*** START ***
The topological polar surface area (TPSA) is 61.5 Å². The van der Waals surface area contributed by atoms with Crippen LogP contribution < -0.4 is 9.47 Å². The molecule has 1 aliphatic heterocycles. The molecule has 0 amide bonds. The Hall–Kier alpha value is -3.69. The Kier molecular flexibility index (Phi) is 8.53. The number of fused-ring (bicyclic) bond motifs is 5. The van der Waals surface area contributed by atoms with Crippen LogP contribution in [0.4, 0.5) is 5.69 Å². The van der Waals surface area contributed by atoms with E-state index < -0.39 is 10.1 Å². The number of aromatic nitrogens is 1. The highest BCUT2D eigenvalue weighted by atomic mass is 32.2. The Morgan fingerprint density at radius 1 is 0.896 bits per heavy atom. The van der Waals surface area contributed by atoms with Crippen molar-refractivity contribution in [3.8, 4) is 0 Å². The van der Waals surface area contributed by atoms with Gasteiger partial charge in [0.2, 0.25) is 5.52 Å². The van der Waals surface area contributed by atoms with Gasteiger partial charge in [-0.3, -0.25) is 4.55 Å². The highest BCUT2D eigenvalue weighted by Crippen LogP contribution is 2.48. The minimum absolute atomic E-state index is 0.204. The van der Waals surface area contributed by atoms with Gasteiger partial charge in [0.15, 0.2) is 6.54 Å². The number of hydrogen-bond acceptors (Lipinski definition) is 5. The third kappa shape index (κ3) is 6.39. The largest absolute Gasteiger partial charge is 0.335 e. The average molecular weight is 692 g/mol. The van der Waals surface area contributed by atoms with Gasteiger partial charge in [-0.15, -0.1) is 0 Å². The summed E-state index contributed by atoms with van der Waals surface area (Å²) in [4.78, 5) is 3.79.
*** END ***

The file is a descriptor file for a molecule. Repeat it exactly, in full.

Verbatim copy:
The topological polar surface area (TPSA) is 61.5 Å². The van der Waals surface area contributed by atoms with Crippen LogP contribution < -0.4 is 9.47 Å². The molecule has 1 aliphatic heterocycles. The molecule has 0 amide bonds. The Hall–Kier alpha value is -3.69. The Kier molecular flexibility index (Phi) is 8.53. The number of fused-ring (bicyclic) bond motifs is 5. The van der Waals surface area contributed by atoms with Crippen LogP contribution in [0.4, 0.5) is 5.69 Å². The van der Waals surface area contributed by atoms with E-state index < -0.39 is 10.1 Å². The number of aromatic nitrogens is 1. The highest BCUT2D eigenvalue weighted by atomic mass is 32.2. The Morgan fingerprint density at radius 1 is 0.896 bits per heavy atom. The van der Waals surface area contributed by atoms with Crippen molar-refractivity contribution in [3.8, 4) is 0 Å². The van der Waals surface area contributed by atoms with Gasteiger partial charge in [0.2, 0.25) is 5.52 Å². The van der Waals surface area contributed by atoms with Gasteiger partial charge in [-0.3, -0.25) is 4.55 Å². The highest BCUT2D eigenvalue weighted by Crippen LogP contribution is 2.48. The minimum absolute atomic E-state index is 0.204. The van der Waals surface area contributed by atoms with Gasteiger partial charge in [0.15, 0.2) is 6.54 Å². The number of hydrogen-bond acceptors (Lipinski definition) is 5. The third kappa shape index (κ3) is 6.39. The largest absolute Gasteiger partial charge is 0.335 e. The average molecular weight is 692 g/mol. The van der Waals surface area contributed by atoms with Gasteiger partial charge in [-0.15, -0.1) is 0 Å². The summed E-state index contributed by atoms with van der Waals surface area (Å²) in [4.78, 5) is 3.79.